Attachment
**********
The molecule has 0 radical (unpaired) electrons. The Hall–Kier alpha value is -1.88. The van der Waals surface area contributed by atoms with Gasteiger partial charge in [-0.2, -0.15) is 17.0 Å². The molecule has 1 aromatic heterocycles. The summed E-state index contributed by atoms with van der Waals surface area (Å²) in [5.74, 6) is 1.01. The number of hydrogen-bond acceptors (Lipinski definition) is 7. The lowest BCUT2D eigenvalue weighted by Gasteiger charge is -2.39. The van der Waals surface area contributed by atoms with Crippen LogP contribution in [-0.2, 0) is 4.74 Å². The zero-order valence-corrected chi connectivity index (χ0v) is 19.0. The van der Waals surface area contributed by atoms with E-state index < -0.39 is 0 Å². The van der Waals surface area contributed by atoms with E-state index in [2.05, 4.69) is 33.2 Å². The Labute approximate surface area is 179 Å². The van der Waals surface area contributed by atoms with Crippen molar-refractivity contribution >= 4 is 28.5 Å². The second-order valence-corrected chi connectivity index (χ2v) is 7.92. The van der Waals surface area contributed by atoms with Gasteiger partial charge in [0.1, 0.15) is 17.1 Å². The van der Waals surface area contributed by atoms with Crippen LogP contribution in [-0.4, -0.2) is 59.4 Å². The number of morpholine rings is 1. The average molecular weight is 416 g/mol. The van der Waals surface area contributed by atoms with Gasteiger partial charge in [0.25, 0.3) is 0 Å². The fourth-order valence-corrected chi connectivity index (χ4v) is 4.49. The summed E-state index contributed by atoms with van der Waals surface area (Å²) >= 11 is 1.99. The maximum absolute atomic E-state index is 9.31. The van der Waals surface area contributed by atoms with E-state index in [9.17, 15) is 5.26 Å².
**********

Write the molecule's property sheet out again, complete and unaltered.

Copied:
The molecule has 0 radical (unpaired) electrons. The Hall–Kier alpha value is -1.88. The van der Waals surface area contributed by atoms with Gasteiger partial charge in [-0.2, -0.15) is 17.0 Å². The molecule has 1 aromatic heterocycles. The summed E-state index contributed by atoms with van der Waals surface area (Å²) in [5.74, 6) is 1.01. The number of hydrogen-bond acceptors (Lipinski definition) is 7. The lowest BCUT2D eigenvalue weighted by Gasteiger charge is -2.39. The van der Waals surface area contributed by atoms with Crippen LogP contribution in [-0.2, 0) is 4.74 Å². The zero-order valence-corrected chi connectivity index (χ0v) is 19.0. The van der Waals surface area contributed by atoms with E-state index < -0.39 is 0 Å². The van der Waals surface area contributed by atoms with E-state index in [2.05, 4.69) is 33.2 Å². The Labute approximate surface area is 179 Å². The van der Waals surface area contributed by atoms with Crippen molar-refractivity contribution >= 4 is 28.5 Å². The second-order valence-corrected chi connectivity index (χ2v) is 7.92. The van der Waals surface area contributed by atoms with Gasteiger partial charge in [0.1, 0.15) is 17.1 Å². The van der Waals surface area contributed by atoms with Crippen LogP contribution in [-0.4, -0.2) is 59.4 Å². The number of morpholine rings is 1. The average molecular weight is 416 g/mol. The van der Waals surface area contributed by atoms with Gasteiger partial charge in [0.25, 0.3) is 0 Å². The fourth-order valence-corrected chi connectivity index (χ4v) is 4.49. The summed E-state index contributed by atoms with van der Waals surface area (Å²) >= 11 is 1.99. The maximum absolute atomic E-state index is 9.31. The van der Waals surface area contributed by atoms with E-state index in [9.17, 15) is 5.26 Å².